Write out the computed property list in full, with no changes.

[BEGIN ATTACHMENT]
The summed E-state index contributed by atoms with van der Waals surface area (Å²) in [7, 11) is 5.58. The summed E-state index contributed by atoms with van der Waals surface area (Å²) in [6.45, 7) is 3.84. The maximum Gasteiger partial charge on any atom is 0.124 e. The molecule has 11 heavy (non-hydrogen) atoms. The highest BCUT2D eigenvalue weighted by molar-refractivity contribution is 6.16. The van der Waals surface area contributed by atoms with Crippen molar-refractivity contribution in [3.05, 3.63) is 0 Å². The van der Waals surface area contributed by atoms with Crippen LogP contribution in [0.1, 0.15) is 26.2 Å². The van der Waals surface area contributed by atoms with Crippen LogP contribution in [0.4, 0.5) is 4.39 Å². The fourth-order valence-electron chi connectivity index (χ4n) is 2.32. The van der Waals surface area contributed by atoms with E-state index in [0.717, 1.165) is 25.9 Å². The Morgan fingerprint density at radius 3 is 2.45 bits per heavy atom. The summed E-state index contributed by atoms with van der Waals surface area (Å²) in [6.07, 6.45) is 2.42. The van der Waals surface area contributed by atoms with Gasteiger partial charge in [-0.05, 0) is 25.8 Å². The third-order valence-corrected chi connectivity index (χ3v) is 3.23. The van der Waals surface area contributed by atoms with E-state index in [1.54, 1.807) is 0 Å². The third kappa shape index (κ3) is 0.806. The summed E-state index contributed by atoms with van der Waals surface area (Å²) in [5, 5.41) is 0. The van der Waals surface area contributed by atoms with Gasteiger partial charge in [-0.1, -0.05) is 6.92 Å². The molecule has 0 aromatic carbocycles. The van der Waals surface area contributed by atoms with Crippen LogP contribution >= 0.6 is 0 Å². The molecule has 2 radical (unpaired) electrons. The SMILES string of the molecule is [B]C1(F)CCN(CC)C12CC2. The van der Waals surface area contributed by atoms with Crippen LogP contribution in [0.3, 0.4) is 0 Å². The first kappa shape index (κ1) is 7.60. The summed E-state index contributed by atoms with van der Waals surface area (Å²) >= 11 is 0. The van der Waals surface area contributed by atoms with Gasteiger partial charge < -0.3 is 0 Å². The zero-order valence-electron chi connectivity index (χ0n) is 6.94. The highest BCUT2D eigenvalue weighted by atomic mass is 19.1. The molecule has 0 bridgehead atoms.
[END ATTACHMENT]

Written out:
The summed E-state index contributed by atoms with van der Waals surface area (Å²) in [7, 11) is 5.58. The summed E-state index contributed by atoms with van der Waals surface area (Å²) in [6.45, 7) is 3.84. The maximum Gasteiger partial charge on any atom is 0.124 e. The molecule has 11 heavy (non-hydrogen) atoms. The highest BCUT2D eigenvalue weighted by molar-refractivity contribution is 6.16. The van der Waals surface area contributed by atoms with Crippen molar-refractivity contribution in [3.05, 3.63) is 0 Å². The van der Waals surface area contributed by atoms with Crippen LogP contribution in [0.1, 0.15) is 26.2 Å². The van der Waals surface area contributed by atoms with Crippen LogP contribution in [0.4, 0.5) is 4.39 Å². The fourth-order valence-electron chi connectivity index (χ4n) is 2.32. The van der Waals surface area contributed by atoms with E-state index in [0.717, 1.165) is 25.9 Å². The Morgan fingerprint density at radius 3 is 2.45 bits per heavy atom. The summed E-state index contributed by atoms with van der Waals surface area (Å²) in [6.07, 6.45) is 2.42. The van der Waals surface area contributed by atoms with Gasteiger partial charge in [-0.05, 0) is 25.8 Å². The third-order valence-corrected chi connectivity index (χ3v) is 3.23. The van der Waals surface area contributed by atoms with E-state index in [1.54, 1.807) is 0 Å². The third kappa shape index (κ3) is 0.806. The summed E-state index contributed by atoms with van der Waals surface area (Å²) in [5, 5.41) is 0. The van der Waals surface area contributed by atoms with Gasteiger partial charge in [-0.1, -0.05) is 6.92 Å². The molecule has 0 aromatic carbocycles. The van der Waals surface area contributed by atoms with Crippen LogP contribution >= 0.6 is 0 Å². The molecule has 2 radical (unpaired) electrons. The SMILES string of the molecule is [B]C1(F)CCN(CC)C12CC2. The van der Waals surface area contributed by atoms with Crippen LogP contribution in [0.3, 0.4) is 0 Å². The first kappa shape index (κ1) is 7.60. The summed E-state index contributed by atoms with van der Waals surface area (Å²) >= 11 is 0. The van der Waals surface area contributed by atoms with Gasteiger partial charge < -0.3 is 0 Å². The zero-order valence-electron chi connectivity index (χ0n) is 6.94. The highest BCUT2D eigenvalue weighted by atomic mass is 19.1. The molecule has 0 bridgehead atoms.